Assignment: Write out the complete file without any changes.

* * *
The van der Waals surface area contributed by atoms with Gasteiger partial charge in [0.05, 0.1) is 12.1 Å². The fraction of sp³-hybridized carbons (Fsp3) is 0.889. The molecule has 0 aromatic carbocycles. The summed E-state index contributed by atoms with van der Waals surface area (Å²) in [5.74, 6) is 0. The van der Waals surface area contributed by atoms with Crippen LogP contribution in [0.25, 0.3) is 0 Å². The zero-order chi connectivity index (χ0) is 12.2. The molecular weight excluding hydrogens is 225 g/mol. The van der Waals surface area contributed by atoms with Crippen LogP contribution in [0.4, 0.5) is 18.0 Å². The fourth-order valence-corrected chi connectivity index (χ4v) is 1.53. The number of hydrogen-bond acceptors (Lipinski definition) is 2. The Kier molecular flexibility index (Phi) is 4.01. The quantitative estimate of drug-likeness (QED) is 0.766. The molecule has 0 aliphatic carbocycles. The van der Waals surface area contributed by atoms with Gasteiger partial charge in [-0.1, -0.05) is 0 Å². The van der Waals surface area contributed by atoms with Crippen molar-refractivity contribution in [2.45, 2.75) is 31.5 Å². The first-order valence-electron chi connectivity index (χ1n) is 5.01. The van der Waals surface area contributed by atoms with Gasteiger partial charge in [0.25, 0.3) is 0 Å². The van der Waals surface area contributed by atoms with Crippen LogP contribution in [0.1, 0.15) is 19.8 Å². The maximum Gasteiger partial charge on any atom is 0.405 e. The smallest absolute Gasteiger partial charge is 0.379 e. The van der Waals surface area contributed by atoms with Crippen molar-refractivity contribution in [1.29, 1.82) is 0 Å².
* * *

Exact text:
The van der Waals surface area contributed by atoms with Gasteiger partial charge in [0.05, 0.1) is 12.1 Å². The fraction of sp³-hybridized carbons (Fsp3) is 0.889. The molecule has 0 aromatic carbocycles. The summed E-state index contributed by atoms with van der Waals surface area (Å²) in [5.74, 6) is 0. The van der Waals surface area contributed by atoms with Crippen LogP contribution in [0.25, 0.3) is 0 Å². The zero-order chi connectivity index (χ0) is 12.2. The molecular weight excluding hydrogens is 225 g/mol. The van der Waals surface area contributed by atoms with Crippen LogP contribution in [0.4, 0.5) is 18.0 Å². The fourth-order valence-corrected chi connectivity index (χ4v) is 1.53. The number of hydrogen-bond acceptors (Lipinski definition) is 2. The Kier molecular flexibility index (Phi) is 4.01. The quantitative estimate of drug-likeness (QED) is 0.766. The molecule has 0 aliphatic carbocycles. The van der Waals surface area contributed by atoms with Gasteiger partial charge in [-0.1, -0.05) is 0 Å². The van der Waals surface area contributed by atoms with Crippen molar-refractivity contribution in [2.45, 2.75) is 31.5 Å². The first-order valence-electron chi connectivity index (χ1n) is 5.01. The van der Waals surface area contributed by atoms with Gasteiger partial charge in [0.25, 0.3) is 0 Å². The van der Waals surface area contributed by atoms with Crippen LogP contribution in [0.1, 0.15) is 19.8 Å². The maximum Gasteiger partial charge on any atom is 0.405 e. The smallest absolute Gasteiger partial charge is 0.379 e. The van der Waals surface area contributed by atoms with Crippen molar-refractivity contribution in [1.29, 1.82) is 0 Å².